Group urges President Obama to speed adoption of smart meters
A coalition of tech companies, trade associations and environmental organizations are asking the Obama administration to make access to energy information a national priority. Democratizing access to energy, the group argues, would not only empower energy consumers and save energy, but it would also rebuild the economy and reduce greenhouse gas emissions.
In a letter to President Obama on April 5, 2010, 45 companies including Google, Hewlett-Packard, GE and Comcast called on the Federal Government to "adopt the goal of giving every household and business access to timely, useful and actionable information on their energy use."
Other dimensions of energy information the letter called for were pricing and pricing plans; and information about the sources of electricity (i.e what percentage is from coal, wind, nuclear, etc.).
Also signing onto the letter were a handful of trade and advocacy organizations including the U.S. Green Building Council, Environmental Defense Fund and the Pew Center on Global Climate Change.
When people 'see' electricity use in real time, they use less
The group said that customers need "the ability to see their power use in a manner that will enable them to discover the sources and causes of their consumption."
By giving people the ability to monitor and manage their energy consumption, smart meters, like Google's PowerMeter, can cut electricity use 5% to 15% with little or no effort on behalf of the consumer/end user.
"If all U.S. households saved 15% on their energy use by 2020," the letter reads, "the greenhouse gas savings would be equivalent to taking 35 million cars off the road and would save consumers $46 billion on their energy bills, or $360 per customer each year."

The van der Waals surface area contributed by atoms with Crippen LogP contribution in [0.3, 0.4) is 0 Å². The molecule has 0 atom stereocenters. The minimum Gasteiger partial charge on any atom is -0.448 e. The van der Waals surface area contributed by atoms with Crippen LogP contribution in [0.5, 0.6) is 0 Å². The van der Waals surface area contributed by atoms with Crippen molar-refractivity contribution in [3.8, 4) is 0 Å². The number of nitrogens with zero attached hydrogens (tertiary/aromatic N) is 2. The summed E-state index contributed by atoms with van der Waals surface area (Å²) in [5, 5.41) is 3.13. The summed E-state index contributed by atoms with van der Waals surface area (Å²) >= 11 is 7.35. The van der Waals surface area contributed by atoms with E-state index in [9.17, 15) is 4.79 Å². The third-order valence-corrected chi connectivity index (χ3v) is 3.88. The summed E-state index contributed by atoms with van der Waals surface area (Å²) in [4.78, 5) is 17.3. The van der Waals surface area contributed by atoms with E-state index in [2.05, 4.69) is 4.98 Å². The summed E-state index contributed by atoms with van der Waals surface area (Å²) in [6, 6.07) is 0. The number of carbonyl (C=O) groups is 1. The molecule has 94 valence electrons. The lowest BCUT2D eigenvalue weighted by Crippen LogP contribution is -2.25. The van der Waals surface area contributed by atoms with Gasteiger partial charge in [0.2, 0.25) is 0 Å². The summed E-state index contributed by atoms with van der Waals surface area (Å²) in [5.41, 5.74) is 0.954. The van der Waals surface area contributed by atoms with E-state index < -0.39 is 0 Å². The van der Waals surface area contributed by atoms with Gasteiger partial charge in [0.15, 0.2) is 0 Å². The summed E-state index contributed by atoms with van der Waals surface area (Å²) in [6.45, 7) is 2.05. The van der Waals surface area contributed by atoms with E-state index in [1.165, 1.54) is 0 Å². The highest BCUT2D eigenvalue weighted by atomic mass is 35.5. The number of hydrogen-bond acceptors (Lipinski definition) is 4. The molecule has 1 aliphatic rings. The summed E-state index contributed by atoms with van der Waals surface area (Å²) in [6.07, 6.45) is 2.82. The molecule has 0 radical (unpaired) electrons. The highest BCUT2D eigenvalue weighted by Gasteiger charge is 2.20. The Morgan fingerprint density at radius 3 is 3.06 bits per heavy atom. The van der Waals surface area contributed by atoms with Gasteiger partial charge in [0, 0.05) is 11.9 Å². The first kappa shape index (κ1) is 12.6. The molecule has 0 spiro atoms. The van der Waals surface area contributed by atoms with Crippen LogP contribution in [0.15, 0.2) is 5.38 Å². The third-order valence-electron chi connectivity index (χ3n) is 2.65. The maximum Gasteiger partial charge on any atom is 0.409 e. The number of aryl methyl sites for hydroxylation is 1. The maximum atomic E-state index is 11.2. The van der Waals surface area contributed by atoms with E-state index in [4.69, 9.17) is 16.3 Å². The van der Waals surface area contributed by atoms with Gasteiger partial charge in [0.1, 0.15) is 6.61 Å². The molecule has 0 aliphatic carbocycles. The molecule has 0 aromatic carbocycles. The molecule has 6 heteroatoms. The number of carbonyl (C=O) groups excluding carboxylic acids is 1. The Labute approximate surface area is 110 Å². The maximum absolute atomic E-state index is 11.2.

In terms of specific actionable requests, the group suggested the President do the following:
- Initiate a White House led effort to work in partnership with Federal agencies, States, industry and other stakeholders to determine the best strategies, programs and policies;
- Direct the Dept. of Energy and the EPA and ask the Federal Energy Regulatory Commission to add the availability of timely, useful and actionable energy information to consumers as a criterion for consideration in rulemakings, grants, and other programs related to end use electricity distribution and energy efficiency;
- Encourage the purchase and installation of technologies, devices and methods of delivery that will help ensure timely, secure, and clear information on energy consumption is available to consumers; and
- Convene a White House summit to address how to empower consumers with better information and tools for managing their energy use.
Monday's letter is part of a larger public policy effort from Google, which co-hosted an event with the Climate Group in Washington, D.C. on Tuesday to brainstorm ideas about how private and public entities might bring demand-side response and smart-metering technologies to market -- and how to do so quickly.
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